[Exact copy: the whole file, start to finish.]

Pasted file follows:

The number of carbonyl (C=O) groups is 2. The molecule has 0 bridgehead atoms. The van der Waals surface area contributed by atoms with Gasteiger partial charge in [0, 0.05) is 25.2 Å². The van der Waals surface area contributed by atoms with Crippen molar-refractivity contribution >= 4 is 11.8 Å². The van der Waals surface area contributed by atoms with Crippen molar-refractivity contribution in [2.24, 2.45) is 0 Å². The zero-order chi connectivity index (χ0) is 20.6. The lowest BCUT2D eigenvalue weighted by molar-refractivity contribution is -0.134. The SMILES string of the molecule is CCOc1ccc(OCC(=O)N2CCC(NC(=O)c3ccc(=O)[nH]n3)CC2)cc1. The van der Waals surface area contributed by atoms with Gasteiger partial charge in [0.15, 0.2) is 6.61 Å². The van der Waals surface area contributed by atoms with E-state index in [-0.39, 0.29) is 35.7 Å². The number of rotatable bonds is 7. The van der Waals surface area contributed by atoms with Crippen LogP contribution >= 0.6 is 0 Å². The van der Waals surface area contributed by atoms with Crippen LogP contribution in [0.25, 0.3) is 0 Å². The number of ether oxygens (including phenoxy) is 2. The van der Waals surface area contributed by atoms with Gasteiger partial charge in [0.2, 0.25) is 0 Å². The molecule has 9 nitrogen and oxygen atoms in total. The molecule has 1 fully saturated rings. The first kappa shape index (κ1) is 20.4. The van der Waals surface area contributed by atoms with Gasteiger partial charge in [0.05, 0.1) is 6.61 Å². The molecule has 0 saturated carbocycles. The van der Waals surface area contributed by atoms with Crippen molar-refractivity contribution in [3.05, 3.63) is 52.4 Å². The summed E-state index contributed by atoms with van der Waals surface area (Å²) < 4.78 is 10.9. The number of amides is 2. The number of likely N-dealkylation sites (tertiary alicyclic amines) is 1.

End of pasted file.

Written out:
The number of carbonyl (C=O) groups is 2. The molecule has 0 bridgehead atoms. The van der Waals surface area contributed by atoms with Gasteiger partial charge in [0, 0.05) is 25.2 Å². The van der Waals surface area contributed by atoms with Crippen molar-refractivity contribution >= 4 is 11.8 Å². The van der Waals surface area contributed by atoms with Crippen molar-refractivity contribution in [2.24, 2.45) is 0 Å². The zero-order chi connectivity index (χ0) is 20.6. The lowest BCUT2D eigenvalue weighted by molar-refractivity contribution is -0.134. The SMILES string of the molecule is CCOc1ccc(OCC(=O)N2CCC(NC(=O)c3ccc(=O)[nH]n3)CC2)cc1. The van der Waals surface area contributed by atoms with Gasteiger partial charge in [0.15, 0.2) is 6.61 Å². The van der Waals surface area contributed by atoms with E-state index in [-0.39, 0.29) is 35.7 Å². The number of rotatable bonds is 7. The van der Waals surface area contributed by atoms with Crippen LogP contribution >= 0.6 is 0 Å². The van der Waals surface area contributed by atoms with Crippen LogP contribution in [0.25, 0.3) is 0 Å². The number of ether oxygens (including phenoxy) is 2. The van der Waals surface area contributed by atoms with Gasteiger partial charge in [0.2, 0.25) is 0 Å². The molecule has 9 nitrogen and oxygen atoms in total. The molecule has 1 fully saturated rings. The first kappa shape index (κ1) is 20.4. The van der Waals surface area contributed by atoms with Gasteiger partial charge in [0.05, 0.1) is 6.61 Å². The molecule has 0 saturated carbocycles. The van der Waals surface area contributed by atoms with Crippen molar-refractivity contribution in [3.05, 3.63) is 52.4 Å². The summed E-state index contributed by atoms with van der Waals surface area (Å²) < 4.78 is 10.9. The number of amides is 2. The number of likely N-dealkylation sites (tertiary alicyclic amines) is 1.